Google Photos – some observations

I’m following up my previous post with some notes based on using Google Photos for a couple of days of testing and observation. This will lead into some thoughts on how I will use it, and what I need to do to make sure the Workflow is “right” for me. This might also be relevant to others, especially those using both DSLR and Smartphones, so I’d welcome comments.

The first thing to mention is that My Drive > Google Photos and the separate Google Photos menu item on your Google Drive are not the same! This is reflected in this note which advises you not to use Google Photos Backup (from your Desktop) and the sychronised My Drive > Google Photos  local folder at the same time.

What this means in practice is that if you have a Workflow that involves placing an image in your local Google Photos folder to sync to your My Drive folder on Google Drive for sharing, or for embedding in a blogpost (like the tasteful one above taken during the testing 😆 ), then you probably shouldn’t use the Google Photos Backup application.

What does this mean then? Well a couple of observations.

  1. Google Photos is a good repository for images taken with Smartphones; it’s painless, quick and ensures that if you have auto-sync switched on in either your Google Photos app, or in the Google+ app (for iOS 7, or earlier) that you have a safe and secure home for your images which will have lots of other advantages. read this excellent review by Mike Elgan for further information.
  2. If you’re a DSLR camera user then you have to think carefully whether you want to use the Google Photos Backup application on your desktop.
    1. If you don’t use any other Image Editing software then it might well be a good idea – setting the Image Quality probably to High (so that you don’t use any of your 15Mb of Free Storage) and following the guidance in the note referenced above about excluding your My Drive > Google Photos from your Google Drive synchronisation, if relevant.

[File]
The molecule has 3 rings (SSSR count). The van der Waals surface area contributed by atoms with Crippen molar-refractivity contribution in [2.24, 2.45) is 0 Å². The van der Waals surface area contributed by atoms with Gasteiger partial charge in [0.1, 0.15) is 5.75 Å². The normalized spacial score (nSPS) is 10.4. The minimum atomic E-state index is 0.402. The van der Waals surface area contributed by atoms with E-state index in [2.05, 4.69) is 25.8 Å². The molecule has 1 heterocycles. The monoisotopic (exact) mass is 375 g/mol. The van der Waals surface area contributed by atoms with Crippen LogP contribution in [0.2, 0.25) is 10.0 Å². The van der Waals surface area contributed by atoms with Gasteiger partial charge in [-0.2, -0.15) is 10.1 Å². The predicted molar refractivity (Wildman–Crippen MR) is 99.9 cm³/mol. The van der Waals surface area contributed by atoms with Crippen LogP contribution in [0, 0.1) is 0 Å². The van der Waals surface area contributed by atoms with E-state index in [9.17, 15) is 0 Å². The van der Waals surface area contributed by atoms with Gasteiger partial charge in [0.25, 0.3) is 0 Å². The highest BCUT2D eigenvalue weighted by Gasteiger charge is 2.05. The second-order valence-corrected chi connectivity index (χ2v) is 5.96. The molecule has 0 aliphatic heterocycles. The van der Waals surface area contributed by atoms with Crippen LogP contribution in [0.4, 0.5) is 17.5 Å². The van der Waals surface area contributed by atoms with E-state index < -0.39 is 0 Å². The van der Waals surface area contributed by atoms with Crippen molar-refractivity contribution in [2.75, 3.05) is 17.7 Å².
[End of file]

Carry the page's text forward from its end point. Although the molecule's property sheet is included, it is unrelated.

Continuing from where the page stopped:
2. If you’re using something like Lightroom to post-process your images then it might be better to use the export options in the software to copy an image (or collection of images) from the software to your My Drive > Google Photos folder to sync up to Google Photos  and then on for sharing from either your desktop, or your mobile device a little later, and not using the Google Photos Backup application.
  3. Luckily none of the decisions you make now are irreversible, but a bit of careful consideration now may mean that you have the “right” workflow for your needs. For me as an iPhoneographer and DSLR camera user I’m happy to let Google Photos now be my Backup and Storage Solution of choice for the iPhone (see 1 above), but because I’m also a Lightroom user I’ll not use the Google Photos Backup application. Moreover, having made this decision it means that I can, if I chose, Import any images taken on the iPhone into Lightroom for post-processing, meaning I don’t clutter Lightroom up with images I don’t really want to keep.

Any thoughts?

2 Replies to “Google Photos – some observations”

  1. It turns out it’s all rather academic for me. No iOS 7 support, and the uploader just keeps saying “Couldn’t backup these files”, listing a bunch of RW2s (even when I have ‘upload RAW’ unchecked) and going back to ‘51,471 photos still to upload’. I guess that solves my duplicates problem, though…

    Now to see about iCloud…

    1. Yes, I referred to the “glitch” in my workflow through having an iOS 7 iPhone 4s. However … having the iPad2 on iOS 8 (albeit running rather slowly) – it does allow a workaround (should I need it).

      What’s more interesting and perhaps more worrying is the lack of a usable API for Google Photos (as yet). This popped up on Google+ this morning … referencing …

      Bit depressing really.

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